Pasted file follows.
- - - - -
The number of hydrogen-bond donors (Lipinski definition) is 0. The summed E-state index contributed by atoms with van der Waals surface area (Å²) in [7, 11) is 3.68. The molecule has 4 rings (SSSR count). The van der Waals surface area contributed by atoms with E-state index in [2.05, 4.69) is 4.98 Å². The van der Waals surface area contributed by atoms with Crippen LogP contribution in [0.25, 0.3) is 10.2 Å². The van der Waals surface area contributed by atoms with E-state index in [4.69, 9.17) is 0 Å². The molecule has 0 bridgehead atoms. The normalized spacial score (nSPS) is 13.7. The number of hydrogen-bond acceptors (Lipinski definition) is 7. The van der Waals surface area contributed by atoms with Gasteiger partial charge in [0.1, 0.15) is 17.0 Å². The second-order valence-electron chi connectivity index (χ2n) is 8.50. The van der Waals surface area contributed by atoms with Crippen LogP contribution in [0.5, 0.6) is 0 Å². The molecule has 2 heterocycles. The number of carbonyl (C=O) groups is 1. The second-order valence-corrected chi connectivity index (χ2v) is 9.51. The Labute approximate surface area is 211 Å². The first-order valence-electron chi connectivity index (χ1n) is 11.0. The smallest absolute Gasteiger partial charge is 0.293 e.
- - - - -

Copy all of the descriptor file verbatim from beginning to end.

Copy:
The number of hydrogen-bond donors (Lipinski definition) is 0. The summed E-state index contributed by atoms with van der Waals surface area (Å²) in [7, 11) is 3.68. The molecule has 4 rings (SSSR count). The van der Waals surface area contributed by atoms with E-state index in [2.05, 4.69) is 4.98 Å². The van der Waals surface area contributed by atoms with Crippen LogP contribution in [0.25, 0.3) is 10.2 Å². The van der Waals surface area contributed by atoms with E-state index in [4.69, 9.17) is 0 Å². The molecule has 0 bridgehead atoms. The normalized spacial score (nSPS) is 13.7. The number of hydrogen-bond acceptors (Lipinski definition) is 7. The van der Waals surface area contributed by atoms with Gasteiger partial charge in [0.1, 0.15) is 17.0 Å². The second-order valence-electron chi connectivity index (χ2n) is 8.50. The van der Waals surface area contributed by atoms with Crippen LogP contribution in [0.5, 0.6) is 0 Å². The molecule has 2 heterocycles. The number of carbonyl (C=O) groups is 1. The second-order valence-corrected chi connectivity index (χ2v) is 9.51. The Labute approximate surface area is 211 Å². The first-order valence-electron chi connectivity index (χ1n) is 11.0. The smallest absolute Gasteiger partial charge is 0.293 e.